It reminds me of the quote "What does it matter how many lovers you have if none of them gives you the universe?
It's hard for me to summarize his stuff, which is really comprehensive research about marital satisfaction, happiness, etc. Marriage Clinic is the most thorough, a great read if you like psychology. Anecdotally, being "in love" has jack all to do with a happy anything. People are in love with assholes who make them miserable! Also anecdotally, the feeling of being "in love" that I think you're referring is what I call a crush I get all excited when I'm at a party and he meets me there.
You know how dogs get sooooo excited every time you come home and soooo excited every time you take them for a walk, like it's the first time?
I'm like that with him. YAY, he's watching TV with me! I think that having a crush helps marriage be awesome! Then again, he doesn't seem to have a crush on me, but maybe I don't know about it? I guess I'll ask. Also, I have crushes on other people sometimes, too, it's not just him. Of course we have all the other stuff going on that makes it a marriage and a crush. Shared living space, shared fluids, shared medical info, kisses and hugs yay!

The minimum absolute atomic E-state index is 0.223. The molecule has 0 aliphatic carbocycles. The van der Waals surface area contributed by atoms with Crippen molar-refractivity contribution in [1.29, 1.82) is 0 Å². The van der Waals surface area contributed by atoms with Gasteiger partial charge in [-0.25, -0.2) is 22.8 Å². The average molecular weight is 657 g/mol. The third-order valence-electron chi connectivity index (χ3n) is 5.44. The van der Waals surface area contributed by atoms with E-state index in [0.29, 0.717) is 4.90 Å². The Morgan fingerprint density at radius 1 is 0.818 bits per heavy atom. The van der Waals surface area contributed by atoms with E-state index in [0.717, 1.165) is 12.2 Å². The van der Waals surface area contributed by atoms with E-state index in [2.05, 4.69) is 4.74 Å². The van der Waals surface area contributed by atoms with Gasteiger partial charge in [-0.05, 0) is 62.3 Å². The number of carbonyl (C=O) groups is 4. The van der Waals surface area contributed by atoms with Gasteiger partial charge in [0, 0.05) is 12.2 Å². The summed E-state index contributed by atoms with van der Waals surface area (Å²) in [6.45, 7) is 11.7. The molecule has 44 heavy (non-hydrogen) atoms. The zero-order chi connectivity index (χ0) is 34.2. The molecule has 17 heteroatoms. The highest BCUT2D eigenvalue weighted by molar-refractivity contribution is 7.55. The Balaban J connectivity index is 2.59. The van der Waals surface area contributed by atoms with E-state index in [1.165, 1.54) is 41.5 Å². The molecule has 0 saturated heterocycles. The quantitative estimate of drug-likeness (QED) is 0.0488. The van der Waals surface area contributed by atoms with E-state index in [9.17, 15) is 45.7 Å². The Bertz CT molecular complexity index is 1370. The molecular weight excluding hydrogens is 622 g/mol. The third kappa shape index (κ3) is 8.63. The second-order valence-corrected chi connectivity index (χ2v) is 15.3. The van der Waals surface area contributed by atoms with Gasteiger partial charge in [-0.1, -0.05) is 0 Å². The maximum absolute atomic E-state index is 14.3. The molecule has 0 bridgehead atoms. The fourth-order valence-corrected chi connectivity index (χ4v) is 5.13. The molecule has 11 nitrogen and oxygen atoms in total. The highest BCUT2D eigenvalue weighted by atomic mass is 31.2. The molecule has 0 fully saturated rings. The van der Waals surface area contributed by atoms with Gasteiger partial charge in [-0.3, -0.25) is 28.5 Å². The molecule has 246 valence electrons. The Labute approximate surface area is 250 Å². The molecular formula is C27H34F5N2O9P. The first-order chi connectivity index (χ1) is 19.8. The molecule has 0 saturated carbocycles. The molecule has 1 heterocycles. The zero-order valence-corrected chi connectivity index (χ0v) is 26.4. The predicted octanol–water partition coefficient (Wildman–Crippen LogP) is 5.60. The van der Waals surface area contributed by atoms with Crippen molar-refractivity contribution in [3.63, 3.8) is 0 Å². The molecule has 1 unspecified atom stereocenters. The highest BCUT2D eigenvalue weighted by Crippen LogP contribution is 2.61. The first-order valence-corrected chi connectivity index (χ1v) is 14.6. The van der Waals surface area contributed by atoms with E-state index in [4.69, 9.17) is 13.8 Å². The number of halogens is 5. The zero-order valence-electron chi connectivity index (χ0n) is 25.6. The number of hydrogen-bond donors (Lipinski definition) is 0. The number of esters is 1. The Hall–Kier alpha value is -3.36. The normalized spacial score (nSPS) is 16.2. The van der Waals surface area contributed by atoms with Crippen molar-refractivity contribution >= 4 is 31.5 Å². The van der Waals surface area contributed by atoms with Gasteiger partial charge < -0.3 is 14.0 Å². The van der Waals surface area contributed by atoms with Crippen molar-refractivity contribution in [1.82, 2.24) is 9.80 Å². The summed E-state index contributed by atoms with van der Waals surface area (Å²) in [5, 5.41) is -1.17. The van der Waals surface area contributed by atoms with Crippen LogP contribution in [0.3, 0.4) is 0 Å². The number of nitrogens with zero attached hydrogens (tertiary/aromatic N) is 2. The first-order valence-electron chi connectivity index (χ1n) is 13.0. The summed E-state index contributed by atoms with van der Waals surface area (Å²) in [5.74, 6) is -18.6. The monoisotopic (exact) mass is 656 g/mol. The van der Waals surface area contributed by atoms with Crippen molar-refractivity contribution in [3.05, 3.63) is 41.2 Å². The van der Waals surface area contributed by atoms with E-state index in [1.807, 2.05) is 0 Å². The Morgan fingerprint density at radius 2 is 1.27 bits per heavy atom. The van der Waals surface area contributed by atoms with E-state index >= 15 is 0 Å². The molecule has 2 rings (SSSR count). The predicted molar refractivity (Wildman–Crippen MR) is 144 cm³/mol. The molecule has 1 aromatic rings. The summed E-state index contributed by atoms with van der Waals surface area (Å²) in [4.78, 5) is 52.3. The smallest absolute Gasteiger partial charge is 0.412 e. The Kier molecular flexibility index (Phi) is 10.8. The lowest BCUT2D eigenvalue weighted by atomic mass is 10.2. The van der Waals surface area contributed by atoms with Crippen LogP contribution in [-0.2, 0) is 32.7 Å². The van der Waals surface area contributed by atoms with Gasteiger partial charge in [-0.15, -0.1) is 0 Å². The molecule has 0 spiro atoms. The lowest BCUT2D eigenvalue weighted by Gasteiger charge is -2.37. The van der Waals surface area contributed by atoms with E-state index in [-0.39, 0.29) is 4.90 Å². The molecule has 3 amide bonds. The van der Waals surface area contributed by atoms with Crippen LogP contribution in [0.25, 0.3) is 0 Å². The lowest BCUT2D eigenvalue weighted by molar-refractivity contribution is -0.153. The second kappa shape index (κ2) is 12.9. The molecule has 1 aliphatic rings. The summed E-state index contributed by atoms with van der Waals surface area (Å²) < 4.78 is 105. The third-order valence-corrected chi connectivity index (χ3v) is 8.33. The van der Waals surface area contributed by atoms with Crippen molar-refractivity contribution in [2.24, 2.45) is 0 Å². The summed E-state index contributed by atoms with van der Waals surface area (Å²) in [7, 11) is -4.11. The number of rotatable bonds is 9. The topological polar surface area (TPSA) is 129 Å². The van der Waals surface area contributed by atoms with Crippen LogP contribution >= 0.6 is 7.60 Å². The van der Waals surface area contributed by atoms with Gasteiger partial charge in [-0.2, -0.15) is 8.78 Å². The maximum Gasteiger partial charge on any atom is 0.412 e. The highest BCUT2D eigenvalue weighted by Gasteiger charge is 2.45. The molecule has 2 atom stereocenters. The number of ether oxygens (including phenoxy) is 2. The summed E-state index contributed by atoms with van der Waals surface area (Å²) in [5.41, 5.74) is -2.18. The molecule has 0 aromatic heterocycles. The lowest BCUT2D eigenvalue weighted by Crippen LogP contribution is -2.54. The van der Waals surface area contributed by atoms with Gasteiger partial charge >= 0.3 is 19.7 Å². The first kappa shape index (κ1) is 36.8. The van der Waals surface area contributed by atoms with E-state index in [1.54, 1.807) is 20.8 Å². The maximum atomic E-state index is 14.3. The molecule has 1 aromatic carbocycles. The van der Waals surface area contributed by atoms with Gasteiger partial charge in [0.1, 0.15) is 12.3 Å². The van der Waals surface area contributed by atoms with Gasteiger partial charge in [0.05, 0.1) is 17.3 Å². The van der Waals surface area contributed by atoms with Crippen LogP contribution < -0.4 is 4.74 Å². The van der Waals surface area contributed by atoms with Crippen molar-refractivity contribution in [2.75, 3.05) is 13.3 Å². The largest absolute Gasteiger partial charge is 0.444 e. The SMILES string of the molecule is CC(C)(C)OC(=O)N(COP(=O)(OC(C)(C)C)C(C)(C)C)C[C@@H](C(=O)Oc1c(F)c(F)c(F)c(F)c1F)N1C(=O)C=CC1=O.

I get excited and happy just to type thatin-laws, shared money, kisses I just asked him, he said he thought I was so cute at the gym today and that in fact he does have a crush on me. He might be lying, you never know.
Lying is also a good marriage skill that might be as important as being "in love".
A marriage is governed by a separate set of laws in all countries which safeguards the interests of both parties who enter into the union. Live-in relationships on the other hand have received due recognition in a few countries such as France and Philippines.
In India, presently there is no law defining the maxims of a live-in relationship. The Supreme Court however, has observed in a current ruling that a woman who has lived in a live-in relationship for a long period of time should enjoy the same rights that a married woman is entitled to.
The decision to enter into a live-in relationship or a marriage depends entirely on the two people involved. They need to be aware of the pros and cons of both and should at the same time rationalise as to what they really want out of the relationship.
Entering a live-in relationship because it is fashionable or marrying someone because that is what the society wants are both ill-informed decisions and hence should be avoided.